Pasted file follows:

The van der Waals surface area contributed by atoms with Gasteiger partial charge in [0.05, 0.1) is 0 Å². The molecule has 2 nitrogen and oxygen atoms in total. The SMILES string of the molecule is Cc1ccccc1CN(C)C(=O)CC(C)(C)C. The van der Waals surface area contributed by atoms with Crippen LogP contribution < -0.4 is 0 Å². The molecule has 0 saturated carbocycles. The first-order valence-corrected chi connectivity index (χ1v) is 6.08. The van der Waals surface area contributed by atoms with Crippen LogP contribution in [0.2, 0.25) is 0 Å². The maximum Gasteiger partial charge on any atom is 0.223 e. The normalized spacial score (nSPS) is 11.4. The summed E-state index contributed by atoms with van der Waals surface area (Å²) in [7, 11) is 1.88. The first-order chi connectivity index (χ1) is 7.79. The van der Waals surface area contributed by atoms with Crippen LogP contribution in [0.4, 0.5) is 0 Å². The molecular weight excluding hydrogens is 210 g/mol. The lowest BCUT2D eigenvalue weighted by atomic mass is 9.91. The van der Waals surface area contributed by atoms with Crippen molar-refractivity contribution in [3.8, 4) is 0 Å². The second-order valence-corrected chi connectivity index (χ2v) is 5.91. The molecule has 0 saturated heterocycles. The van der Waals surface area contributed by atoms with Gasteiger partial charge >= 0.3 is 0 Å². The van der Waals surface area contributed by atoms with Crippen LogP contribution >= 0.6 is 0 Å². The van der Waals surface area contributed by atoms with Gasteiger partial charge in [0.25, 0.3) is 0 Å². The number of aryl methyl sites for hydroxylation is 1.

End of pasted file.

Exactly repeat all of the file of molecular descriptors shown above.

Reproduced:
The van der Waals surface area contributed by atoms with Gasteiger partial charge in [0.05, 0.1) is 0 Å². The molecule has 2 nitrogen and oxygen atoms in total. The SMILES string of the molecule is Cc1ccccc1CN(C)C(=O)CC(C)(C)C. The van der Waals surface area contributed by atoms with Crippen LogP contribution < -0.4 is 0 Å². The molecule has 0 saturated carbocycles. The first-order valence-corrected chi connectivity index (χ1v) is 6.08. The van der Waals surface area contributed by atoms with Crippen LogP contribution in [0.2, 0.25) is 0 Å². The maximum Gasteiger partial charge on any atom is 0.223 e. The normalized spacial score (nSPS) is 11.4. The summed E-state index contributed by atoms with van der Waals surface area (Å²) in [7, 11) is 1.88. The first-order chi connectivity index (χ1) is 7.79. The van der Waals surface area contributed by atoms with Crippen LogP contribution in [0.4, 0.5) is 0 Å². The molecular weight excluding hydrogens is 210 g/mol. The lowest BCUT2D eigenvalue weighted by atomic mass is 9.91. The van der Waals surface area contributed by atoms with Crippen molar-refractivity contribution in [3.8, 4) is 0 Å². The second-order valence-corrected chi connectivity index (χ2v) is 5.91. The molecule has 0 saturated heterocycles. The van der Waals surface area contributed by atoms with Gasteiger partial charge >= 0.3 is 0 Å². The van der Waals surface area contributed by atoms with Crippen LogP contribution >= 0.6 is 0 Å². The van der Waals surface area contributed by atoms with Gasteiger partial charge in [0.25, 0.3) is 0 Å². The number of aryl methyl sites for hydroxylation is 1.